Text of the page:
Legal aid: Ministers suffer more House of Lords defeats
The government has suffered more defeats in the House of Lords over its plans to shake up the legal aid system.
An amendment arguing that someone entitled to legal aid should be able to get advice in several ways, including face-to-face talks, passed by 28 votes.
Another amendment, blocking government plans to force asbestos victims to use some of their damages to pay legal bills, also succeeded.
The government wants to save £350m a year on legal aid by 2015.
In total, the Lords have inflicted nine defeats so far on the Legal Aid, Sentencing and Punishment of Offenders Bill.
'Help not hindrance'
The amendment concerning forms of advice, proposed by crossbench peer and former Paralympic gold medallist Baroness Grey-Thompson, passed by 234 votes to 206.
Several hours later, peers backed the asbestos amendment, introduced by another crossbench peer Lord Alton, by 189 votes to 158 - a defeat of 31 for ministers.
And a ninth defeat came when a Labour amendment, exempting all industrial disease cases from new payment arrangements, was passed by five votes - 168 to 163.
People who become ill after being exposed to asbestos because of their work are not entitled to legal aid if they want to sue for damages and must use conditional fee agreements to pay for their cases.
At the moment they do not have to pay for legal costs out of their compensation, but the government had argued that successful claimants should hand over 25% of it to cover lawyers' bills.
Justice minister Lord McNally argued that the aim of the new arrangements was to reduce the "high and disproportionate costs in civil litigation", and without them "access to justice will not become more meaningful for all parties".
"If these amendments were accepted claimants in these particular cases would have an advantage over others who may be suffering from equally debilitating conditions. This cannot be justified," he said.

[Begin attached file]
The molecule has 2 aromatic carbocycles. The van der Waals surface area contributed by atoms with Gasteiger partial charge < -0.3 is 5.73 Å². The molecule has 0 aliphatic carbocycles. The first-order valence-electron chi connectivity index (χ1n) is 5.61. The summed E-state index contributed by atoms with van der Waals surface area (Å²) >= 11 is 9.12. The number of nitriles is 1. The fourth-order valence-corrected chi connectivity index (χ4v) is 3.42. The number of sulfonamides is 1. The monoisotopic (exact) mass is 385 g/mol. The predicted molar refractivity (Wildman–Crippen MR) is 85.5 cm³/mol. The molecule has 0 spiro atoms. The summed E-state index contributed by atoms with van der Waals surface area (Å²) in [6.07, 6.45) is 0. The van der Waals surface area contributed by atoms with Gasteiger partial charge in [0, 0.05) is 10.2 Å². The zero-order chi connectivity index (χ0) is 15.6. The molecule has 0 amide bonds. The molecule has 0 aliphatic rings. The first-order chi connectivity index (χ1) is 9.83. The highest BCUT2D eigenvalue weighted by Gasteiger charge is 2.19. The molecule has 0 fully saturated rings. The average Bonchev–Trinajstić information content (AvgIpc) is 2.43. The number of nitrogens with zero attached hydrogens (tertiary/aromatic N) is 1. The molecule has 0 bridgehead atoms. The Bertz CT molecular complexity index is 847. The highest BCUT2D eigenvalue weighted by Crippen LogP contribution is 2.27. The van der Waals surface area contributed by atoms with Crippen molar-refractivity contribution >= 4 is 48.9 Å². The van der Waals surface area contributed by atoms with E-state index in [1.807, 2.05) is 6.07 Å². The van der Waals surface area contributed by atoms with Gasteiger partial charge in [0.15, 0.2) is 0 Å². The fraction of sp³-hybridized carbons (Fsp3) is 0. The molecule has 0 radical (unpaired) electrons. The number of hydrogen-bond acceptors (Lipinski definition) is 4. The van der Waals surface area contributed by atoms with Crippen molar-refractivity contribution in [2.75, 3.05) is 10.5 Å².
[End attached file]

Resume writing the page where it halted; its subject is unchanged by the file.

But Lord Alton told peers that asbestos victims "need help not hindrance", and the government's argument that making claimants pay costs would persuade them to search for the law firm offering the best deal was "simply fallacious".
"Dying asbestos victims have already invested enough and given their pitiable condition it is risible to suggest they will shop around," he said.
For Labour, Lord Bach called the government plan concerning industrial disease sufferers "very unnecessary and rather cruel".
"We are right to control the cost of civil litigation, of course we are, but road traffic accidents and slip and trip accidents are quite separate and quite distinct and it is really incongruous that they should be linked somehow or other with what we have been talking about in this debate," he said.
Last week, the Lords voted to protect free advice for people who were seeking to challenge cuts to their benefits, and when they appealed to a higher court against verdicts.
They also backed an amendment urging the retention of legal assistance in obtaining expert reports in clinical negligence proceedings.
And there have also been defeats for the government over an amendment demanding the protection of victims of domestic violence from funding cuts, and others on access to services and appointing a new official to oversee the system.